There sure is! Read on…
1. Moisturize & (GENTLY) exfoliate. Fine lines can be accentuated by products that are too dry or inflexible – the skin around the eyes moves a lot as we speak, smile, and emote in general, so the products have to be able to move with the skin without cracking. And the better moisturized the skin, the better the makeup will apply. As for dry skin that’s gotten flaky, you can very, very gently exfoliate with a cotton swab (I like to soften my skin first with Vaseline and then gently wipe it off in the shower, followed by moisturizer). Better yet, make sure you’re not using any harsh soaps or makeup removers in this delicate area, as that can contribute to dryness.
Liz’s product picks: Embryolisse Eye Contour Cream, Murad Ultimate Moisture for Eyes
2. Start Smooth. The bride quoted above noticed her fine lines were more noticeable after an unsuccessful airbrush makeup trial with another artist. Fine lines will be accentuated by concealer (particularly airbrush) if the subject tightens her face during application, preventing the color from reaching all parts of the skin. I usually suggest that clients close their eyes lightly (no squinting) and raise their eyebrows to smooth the skin, or I do it myself by gently stretching the skin flat with my fingers. Whether you’re doing your own makeup or seeing a pro, be sure the skin around your eyes is smoothed out so that you don’t leave any “gaps.”
3. Proper texture. The undereye area calls for a product that is flexible enough to move with your skin, and neither too dry to be flexible nor too slippery to stay put. You’ll almost certainly need to set the product with a light loose powder to make it last and minimize creasing over time – dust it on lightly with a very soft brush.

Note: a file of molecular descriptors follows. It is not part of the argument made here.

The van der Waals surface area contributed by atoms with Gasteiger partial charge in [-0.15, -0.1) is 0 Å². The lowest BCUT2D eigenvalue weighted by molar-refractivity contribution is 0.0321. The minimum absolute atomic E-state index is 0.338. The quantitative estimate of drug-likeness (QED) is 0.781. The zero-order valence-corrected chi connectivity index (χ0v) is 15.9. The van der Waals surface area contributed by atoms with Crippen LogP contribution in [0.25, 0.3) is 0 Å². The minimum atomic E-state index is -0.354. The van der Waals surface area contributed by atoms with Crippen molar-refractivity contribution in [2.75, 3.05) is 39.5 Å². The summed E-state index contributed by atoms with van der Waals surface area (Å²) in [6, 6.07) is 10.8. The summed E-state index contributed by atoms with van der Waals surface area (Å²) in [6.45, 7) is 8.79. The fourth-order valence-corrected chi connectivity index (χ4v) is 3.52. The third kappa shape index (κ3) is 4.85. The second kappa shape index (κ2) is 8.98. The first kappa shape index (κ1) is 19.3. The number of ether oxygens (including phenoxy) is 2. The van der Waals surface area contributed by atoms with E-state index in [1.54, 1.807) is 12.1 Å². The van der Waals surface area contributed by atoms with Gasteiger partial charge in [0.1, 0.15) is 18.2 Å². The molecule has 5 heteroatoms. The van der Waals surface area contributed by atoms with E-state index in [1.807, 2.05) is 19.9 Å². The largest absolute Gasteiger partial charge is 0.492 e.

Liz’s product picks: Eve Pearl Salmon Concealer, Temptu S/B Neutralizer Wheel, Graftobian HD Glamour Crème, Laura Mercier Secret Brightening Powder
4. Lighten Up. Got a line on your face that just won’t quit? Experiment with using a slightly lighter shade in the crease to “lift” it a bit. Don’t go drawing white lines all over your face, though – keep it subtle.
Liz’s product picks: Three Custom Color clarifying pencils
5. Embrace Your Face. While proper makeup application techniques and products can greatly reduce the appearance of fine lines, it will not disguise them fully or “fill them in” in a lasting way (and you can guarantee that the lineless, poreless skin you see in magazines has been digitally retouched!) Do what I do: call them “smile lines” and embrace a life lived with plenty of laughter!
(I dare you to look at these photos without getting that Warrant song stuck in your head!)
When lifestyle photographer Lynne Graves told me about her vintage-kitsch stock photo shoot idea featuring bright colors and a yummy cherry pie, I was immediately on board. She found the perfect model, too – professional food and event photographer Lena Teveris who also happens to be a gorgeous redhead and a natural in front of the camera. Lynne baked the perfect cherry pie for the occasion and supplied the vintage cherry-print apron; I brought my makeup kit and a handful of bobby pins to create a loose side chignon, and I painted her nails red, too.
For the vintage-inspired makeup, I let the softer colors in the apron influence my choice for Lena’s lips. So instead of giving her a fire-engine red pout, I opted for a softer coral-red that worked beautifully with her warm complexion (I used a coral pencil by Three Custom Color and a LipSurgence tint by Tarte called “Lust”).
This shoot was so playful and fun, and definitely activated my sweet tooth! (Not that it takes much to activate my sweet tooth.) I can’t wait to see the framed prints posted in Lynne’s studio.